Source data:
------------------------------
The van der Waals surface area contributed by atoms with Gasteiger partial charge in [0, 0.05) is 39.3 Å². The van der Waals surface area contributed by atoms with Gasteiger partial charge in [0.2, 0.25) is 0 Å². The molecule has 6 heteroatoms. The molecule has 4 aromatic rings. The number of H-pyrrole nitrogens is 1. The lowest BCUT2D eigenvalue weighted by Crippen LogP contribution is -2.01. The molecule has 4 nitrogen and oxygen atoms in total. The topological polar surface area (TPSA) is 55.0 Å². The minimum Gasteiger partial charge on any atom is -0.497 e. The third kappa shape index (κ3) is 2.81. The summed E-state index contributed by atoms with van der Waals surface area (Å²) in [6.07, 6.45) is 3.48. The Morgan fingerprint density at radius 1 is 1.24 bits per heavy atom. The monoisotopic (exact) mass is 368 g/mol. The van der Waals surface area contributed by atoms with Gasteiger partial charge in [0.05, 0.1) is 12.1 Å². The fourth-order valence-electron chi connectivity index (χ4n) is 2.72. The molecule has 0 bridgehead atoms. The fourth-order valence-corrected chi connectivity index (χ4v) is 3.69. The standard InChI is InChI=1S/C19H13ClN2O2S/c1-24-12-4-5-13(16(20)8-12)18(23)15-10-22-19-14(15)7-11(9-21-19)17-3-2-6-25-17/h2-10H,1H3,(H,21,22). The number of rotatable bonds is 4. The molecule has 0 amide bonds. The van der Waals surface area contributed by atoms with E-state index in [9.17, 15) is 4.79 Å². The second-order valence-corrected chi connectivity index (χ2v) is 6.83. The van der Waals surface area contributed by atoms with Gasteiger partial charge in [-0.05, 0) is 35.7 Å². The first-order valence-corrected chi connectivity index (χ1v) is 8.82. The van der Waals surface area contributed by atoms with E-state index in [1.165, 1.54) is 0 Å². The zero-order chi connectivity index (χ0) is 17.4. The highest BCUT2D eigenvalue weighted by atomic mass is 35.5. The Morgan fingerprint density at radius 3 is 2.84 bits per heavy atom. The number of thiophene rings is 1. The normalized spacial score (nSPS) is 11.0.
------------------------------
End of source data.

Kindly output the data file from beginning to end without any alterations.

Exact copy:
The van der Waals surface area contributed by atoms with Gasteiger partial charge in [0, 0.05) is 39.3 Å². The van der Waals surface area contributed by atoms with Gasteiger partial charge in [0.2, 0.25) is 0 Å². The molecule has 6 heteroatoms. The molecule has 4 aromatic rings. The number of H-pyrrole nitrogens is 1. The lowest BCUT2D eigenvalue weighted by Crippen LogP contribution is -2.01. The molecule has 4 nitrogen and oxygen atoms in total. The topological polar surface area (TPSA) is 55.0 Å². The minimum Gasteiger partial charge on any atom is -0.497 e. The third kappa shape index (κ3) is 2.81. The summed E-state index contributed by atoms with van der Waals surface area (Å²) in [6.07, 6.45) is 3.48. The Morgan fingerprint density at radius 1 is 1.24 bits per heavy atom. The monoisotopic (exact) mass is 368 g/mol. The van der Waals surface area contributed by atoms with Gasteiger partial charge in [0.05, 0.1) is 12.1 Å². The fourth-order valence-electron chi connectivity index (χ4n) is 2.72. The molecule has 0 bridgehead atoms. The fourth-order valence-corrected chi connectivity index (χ4v) is 3.69. The standard InChI is InChI=1S/C19H13ClN2O2S/c1-24-12-4-5-13(16(20)8-12)18(23)15-10-22-19-14(15)7-11(9-21-19)17-3-2-6-25-17/h2-10H,1H3,(H,21,22). The number of rotatable bonds is 4. The molecule has 0 amide bonds. The van der Waals surface area contributed by atoms with E-state index in [9.17, 15) is 4.79 Å². The second-order valence-corrected chi connectivity index (χ2v) is 6.83. The van der Waals surface area contributed by atoms with Gasteiger partial charge in [-0.05, 0) is 35.7 Å². The first-order valence-corrected chi connectivity index (χ1v) is 8.82. The van der Waals surface area contributed by atoms with E-state index in [1.165, 1.54) is 0 Å². The zero-order chi connectivity index (χ0) is 17.4. The highest BCUT2D eigenvalue weighted by atomic mass is 35.5. The Morgan fingerprint density at radius 3 is 2.84 bits per heavy atom. The number of thiophene rings is 1. The normalized spacial score (nSPS) is 11.0.